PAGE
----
Effective trucker training addresses all the common safety issues mentioned above. With all the hazards that truckers face, it is surprising some commercial truck driver schools offer brief, three-week Commercial Driver License (CDL) programs. Three weeks may not be enough to prepare trainees to safely operate multi-ton rigs in all conditions, especially considering a significant part of the training is spent in the classroom.
It is up to trucking companies to ensure their employees have the practical skills and knowledge they need to be safe drivers. While some advertise they are willing to hire drivers right out of school, others offer additional training and require new truckers to spend time working under more seasoned drivers.
Improper training is a widespread problem for several reasons:
- The time it takes to provide extra training.
- The cost of training a new driver.
- Truck driver shortage, which is expected to double over the next decade.
Many trucking companies simply do not have the staff or the resources to offer additional training for new hires. Lack of resources leaves inexperienced drivers ill-prepared to handle unexpected hazards, leading to more truck accidents.
Can I Sue After a Truck Collision?
Anyone who has been injured in a truck accident should make their health their top priority. It is important to document any treatment for injuries, including surgery, hospitalization, medication, or physical therapy. These records will be an important part of any future personal injury claim.
The next step is to schedule a case review with an attorney who has specific experience handling tough truck accident cases. Wrecks involving commercial trucks are complex because liability can lie with the company that manufactured the rig, the company that hire the driver, or the actual driver.
How Can I Prove Liability?
A successful claim depends on clearly establishing the details of how and why a truck accident occurred. When poor training is to blame for a tragic collision, the company that put that driver behind the wheel may be responsible for damages.
Depending on the nature of a claim, damages for a truck accident might include:
- Medical bills
- Pain and suffering
- Emotional distress and mental anguish
- Loss of wages and future earning capacity
- Loss of enjoyment of life
- Loss of the ability to provide companionship for a partner
- Permanent disfigurement or disability
What are Punitive Damages?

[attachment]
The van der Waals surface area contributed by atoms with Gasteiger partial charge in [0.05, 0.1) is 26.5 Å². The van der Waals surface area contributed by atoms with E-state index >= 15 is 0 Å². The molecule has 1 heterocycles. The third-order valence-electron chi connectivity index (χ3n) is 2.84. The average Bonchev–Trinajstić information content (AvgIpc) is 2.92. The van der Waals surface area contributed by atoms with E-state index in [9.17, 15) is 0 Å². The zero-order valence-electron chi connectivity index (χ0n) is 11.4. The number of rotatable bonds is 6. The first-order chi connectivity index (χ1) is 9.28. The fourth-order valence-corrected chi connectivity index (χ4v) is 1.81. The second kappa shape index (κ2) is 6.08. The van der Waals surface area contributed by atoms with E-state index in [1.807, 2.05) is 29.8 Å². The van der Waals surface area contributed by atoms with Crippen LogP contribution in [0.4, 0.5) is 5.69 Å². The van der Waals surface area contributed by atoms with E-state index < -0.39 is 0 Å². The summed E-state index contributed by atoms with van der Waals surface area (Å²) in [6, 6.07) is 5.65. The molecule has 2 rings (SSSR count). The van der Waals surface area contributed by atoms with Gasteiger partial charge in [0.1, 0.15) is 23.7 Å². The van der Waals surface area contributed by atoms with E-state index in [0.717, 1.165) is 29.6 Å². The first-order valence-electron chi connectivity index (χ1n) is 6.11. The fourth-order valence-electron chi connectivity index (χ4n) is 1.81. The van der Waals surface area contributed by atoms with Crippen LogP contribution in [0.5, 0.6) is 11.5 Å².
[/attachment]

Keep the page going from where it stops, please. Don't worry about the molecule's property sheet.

Companies that are especially careless in putting ill-trained drivers behind the wheel may also be required to pay out punitive damages. Punitive damages are designed to penalize companies that act egregiously and endanger the lives of others.
Examples of actions that might warrant punitive damages include falsifying safety inspections, not allowing rest breaks, or allowing traffic violators to continue driving without retraining. Punitive damages are deterrents to other companies, encouraging them to comply with safety training and trucking laws.
Why Should I Hire a Lawyer?
An experienced lawyer understands state and federal laws governing truck owners and operators. They can determine who is at fault for a truck collision and take the necessary legal steps to hold them responsible for a victim’s injuries.
A truck accident can be devastating in so many ways. A skilled attorney can review a person’s case and recommend the best legal course of action to recover compensation for physical injuries, lost income, and property damage.
Virginia Beach Truck Accident Lawyers Hold Careless Truck Drivers Accountable for Accidents and Injuries
Inadequate training remains a problem in the trucking industry, which causes an increase in accidents. If you were injured by a negligent truck driver, one of our Virginia Beach truck accident lawyers can help. At East Coast Trial Lawyers, we proudly represent injured truck accident victims. Contact us online or call us at 757-352-2237 for a free consultation. Located in Virginia Beach, Virginia, we serve clients throughout Chesapeake, Eastern Shores, Hampton, Newport News, Norfolk, Portsmouth, and Suffolk, Virginia, as well as North Carolina and nationwide.